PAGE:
13. In time, what problem may develop with regard to prayer? (1 Pet. 4:7)
13 How does this apply in a spiritual way? Well, leading up to your dedication and baptism there was probably no great difficulty. Your appreciation of the truth and your love for the Giver of the truth led you to take those initial steps, and in prayer you told Jehovah of your deep gratitude and of your desire to give yourself to him in unreserved and whole-souled dedication. You were starting on a new way of life. However, because of imperfection and for other reasons, that newness can wear off, as it can in marriage. A time might develop in which you find, either gradually or otherwise, that prayer has become difficult or somewhat routine. What are you going to do?
14. If your prayers are hindered, what may you do about it?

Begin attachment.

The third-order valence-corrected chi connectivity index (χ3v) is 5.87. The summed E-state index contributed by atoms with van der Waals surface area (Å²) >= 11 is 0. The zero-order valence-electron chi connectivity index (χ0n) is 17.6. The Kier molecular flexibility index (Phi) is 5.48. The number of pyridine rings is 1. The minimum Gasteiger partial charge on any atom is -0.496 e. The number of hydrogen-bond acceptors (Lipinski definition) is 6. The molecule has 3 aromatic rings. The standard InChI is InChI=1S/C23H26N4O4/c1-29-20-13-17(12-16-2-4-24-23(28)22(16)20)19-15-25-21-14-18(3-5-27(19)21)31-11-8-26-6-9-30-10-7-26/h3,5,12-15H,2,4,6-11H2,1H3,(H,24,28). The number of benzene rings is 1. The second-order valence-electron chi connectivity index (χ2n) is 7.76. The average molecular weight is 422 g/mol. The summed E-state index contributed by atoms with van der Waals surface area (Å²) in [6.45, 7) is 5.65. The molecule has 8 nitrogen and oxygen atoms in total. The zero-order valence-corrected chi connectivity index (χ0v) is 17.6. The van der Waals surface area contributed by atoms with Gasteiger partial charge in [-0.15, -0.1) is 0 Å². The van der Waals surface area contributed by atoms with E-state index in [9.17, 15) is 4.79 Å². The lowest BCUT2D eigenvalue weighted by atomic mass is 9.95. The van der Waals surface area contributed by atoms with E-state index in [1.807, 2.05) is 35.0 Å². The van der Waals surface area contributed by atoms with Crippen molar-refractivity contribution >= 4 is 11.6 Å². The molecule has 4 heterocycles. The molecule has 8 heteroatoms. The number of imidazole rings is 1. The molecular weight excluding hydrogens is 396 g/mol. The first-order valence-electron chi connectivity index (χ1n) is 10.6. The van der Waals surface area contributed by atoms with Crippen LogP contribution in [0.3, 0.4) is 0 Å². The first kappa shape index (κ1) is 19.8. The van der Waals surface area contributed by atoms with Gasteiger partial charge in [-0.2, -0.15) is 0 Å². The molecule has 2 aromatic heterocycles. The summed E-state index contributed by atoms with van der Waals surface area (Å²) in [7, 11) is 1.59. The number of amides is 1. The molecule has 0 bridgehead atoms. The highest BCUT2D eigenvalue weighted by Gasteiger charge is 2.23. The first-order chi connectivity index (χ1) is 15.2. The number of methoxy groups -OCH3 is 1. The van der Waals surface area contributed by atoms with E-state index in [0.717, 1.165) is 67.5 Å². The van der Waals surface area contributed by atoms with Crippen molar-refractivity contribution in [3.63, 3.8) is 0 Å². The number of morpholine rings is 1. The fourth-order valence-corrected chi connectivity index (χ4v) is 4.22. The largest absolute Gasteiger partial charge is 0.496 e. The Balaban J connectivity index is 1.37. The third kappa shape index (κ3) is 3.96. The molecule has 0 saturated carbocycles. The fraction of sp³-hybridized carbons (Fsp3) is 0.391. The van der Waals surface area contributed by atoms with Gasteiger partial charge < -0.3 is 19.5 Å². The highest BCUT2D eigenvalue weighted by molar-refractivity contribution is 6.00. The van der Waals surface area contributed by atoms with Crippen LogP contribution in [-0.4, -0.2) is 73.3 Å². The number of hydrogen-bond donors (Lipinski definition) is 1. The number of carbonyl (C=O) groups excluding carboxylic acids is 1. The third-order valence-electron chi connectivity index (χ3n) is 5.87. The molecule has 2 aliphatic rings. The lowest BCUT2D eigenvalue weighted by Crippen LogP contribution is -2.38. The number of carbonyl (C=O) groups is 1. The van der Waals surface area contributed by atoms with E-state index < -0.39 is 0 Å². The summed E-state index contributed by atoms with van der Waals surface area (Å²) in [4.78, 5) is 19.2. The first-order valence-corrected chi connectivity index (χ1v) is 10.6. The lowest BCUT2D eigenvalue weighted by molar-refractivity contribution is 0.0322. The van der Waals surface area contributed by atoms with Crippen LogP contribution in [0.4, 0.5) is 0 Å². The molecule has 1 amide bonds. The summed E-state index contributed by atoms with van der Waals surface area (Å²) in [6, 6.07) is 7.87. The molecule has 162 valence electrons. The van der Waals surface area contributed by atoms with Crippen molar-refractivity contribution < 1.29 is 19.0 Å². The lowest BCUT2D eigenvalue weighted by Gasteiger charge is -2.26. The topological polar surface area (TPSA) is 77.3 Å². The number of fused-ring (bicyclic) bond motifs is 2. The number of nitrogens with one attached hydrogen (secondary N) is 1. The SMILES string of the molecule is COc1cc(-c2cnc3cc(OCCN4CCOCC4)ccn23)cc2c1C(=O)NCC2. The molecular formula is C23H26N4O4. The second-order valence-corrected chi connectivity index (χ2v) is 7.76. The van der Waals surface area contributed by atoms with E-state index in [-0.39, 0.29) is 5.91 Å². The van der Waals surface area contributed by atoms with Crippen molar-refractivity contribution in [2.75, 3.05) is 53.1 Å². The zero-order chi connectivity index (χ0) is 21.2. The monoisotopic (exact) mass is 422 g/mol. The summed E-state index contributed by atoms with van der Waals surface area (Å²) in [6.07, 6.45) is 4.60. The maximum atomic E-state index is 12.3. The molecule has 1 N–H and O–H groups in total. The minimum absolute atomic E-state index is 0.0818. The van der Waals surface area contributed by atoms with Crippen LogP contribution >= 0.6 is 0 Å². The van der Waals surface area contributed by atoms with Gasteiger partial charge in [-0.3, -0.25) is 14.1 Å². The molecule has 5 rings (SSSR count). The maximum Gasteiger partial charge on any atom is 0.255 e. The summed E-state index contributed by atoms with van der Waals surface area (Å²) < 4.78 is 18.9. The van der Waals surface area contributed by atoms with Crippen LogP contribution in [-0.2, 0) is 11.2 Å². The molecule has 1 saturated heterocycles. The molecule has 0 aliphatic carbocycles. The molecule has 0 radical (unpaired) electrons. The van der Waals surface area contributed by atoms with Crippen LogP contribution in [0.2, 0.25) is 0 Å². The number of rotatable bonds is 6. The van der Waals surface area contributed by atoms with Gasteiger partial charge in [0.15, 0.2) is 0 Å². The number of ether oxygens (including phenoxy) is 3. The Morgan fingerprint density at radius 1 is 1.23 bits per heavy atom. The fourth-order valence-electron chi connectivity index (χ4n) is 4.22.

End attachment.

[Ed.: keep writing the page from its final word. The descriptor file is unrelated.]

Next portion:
14 Do not make excuses or try to justify yourself. That is the opposite of humility. Rather, make an honest and sincere effort to pinpoint the root cause. Is your conscience disturbed over something? That can easily hinder your prayers. Have you perhaps become somewhat careless, allowing the pressures of daily life to make too many demands on your time and attention? Is it a recurring weakness that is more deep-rooted than you realized? You may get to the point where you say to yourself: I will never be able to complete what I have begun. If the difficulty has become so serious that you feel you cannot approach Jehovah in prayer, then the only alternative is to confide in one of Jehovah’s servants and request his help, preferably an overseer or someone else who is mature. This will require humility, of course, but it may not be so difficult as you imagined, and it will be well worth the effort. Even in family life, at times an older brother or sister will help a younger one to put things straight with father or mother. It can be the same in the household of God.